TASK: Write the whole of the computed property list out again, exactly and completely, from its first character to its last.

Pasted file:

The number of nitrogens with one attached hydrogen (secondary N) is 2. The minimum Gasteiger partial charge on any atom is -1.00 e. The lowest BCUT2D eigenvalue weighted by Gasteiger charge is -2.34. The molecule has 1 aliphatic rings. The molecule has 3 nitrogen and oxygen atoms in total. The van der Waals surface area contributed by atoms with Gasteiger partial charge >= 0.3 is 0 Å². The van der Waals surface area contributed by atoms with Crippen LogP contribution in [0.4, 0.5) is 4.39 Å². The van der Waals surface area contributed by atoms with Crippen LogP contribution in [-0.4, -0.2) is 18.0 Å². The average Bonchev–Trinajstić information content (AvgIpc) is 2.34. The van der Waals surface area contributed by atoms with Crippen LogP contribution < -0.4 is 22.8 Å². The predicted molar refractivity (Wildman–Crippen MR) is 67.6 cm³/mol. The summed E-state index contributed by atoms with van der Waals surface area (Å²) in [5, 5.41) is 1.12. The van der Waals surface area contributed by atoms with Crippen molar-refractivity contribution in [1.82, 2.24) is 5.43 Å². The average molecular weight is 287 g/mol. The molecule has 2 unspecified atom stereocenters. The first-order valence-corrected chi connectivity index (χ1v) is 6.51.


The number of nitrogens with one attached hydrogen (secondary N) is 2. The minimum Gasteiger partial charge on any atom is -1.00 e. The lowest BCUT2D eigenvalue weighted by Gasteiger charge is -2.34. The molecule has 1 aliphatic rings. The molecule has 3 nitrogen and oxygen atoms in total. The van der Waals surface area contributed by atoms with Gasteiger partial charge >= 0.3 is 0 Å². The van der Waals surface area contributed by atoms with Crippen LogP contribution in [0.4, 0.5) is 4.39 Å². The van der Waals surface area contributed by atoms with Crippen LogP contribution in [-0.4, -0.2) is 18.0 Å². The average Bonchev–Trinajstić information content (AvgIpc) is 2.34. The van der Waals surface area contributed by atoms with Crippen LogP contribution < -0.4 is 22.8 Å². The predicted molar refractivity (Wildman–Crippen MR) is 67.6 cm³/mol. The summed E-state index contributed by atoms with van der Waals surface area (Å²) in [5, 5.41) is 1.12. The van der Waals surface area contributed by atoms with Crippen molar-refractivity contribution in [1.82, 2.24) is 5.43 Å². The average molecular weight is 287 g/mol. The molecule has 2 unspecified atom stereocenters. The first-order valence-corrected chi connectivity index (χ1v) is 6.51.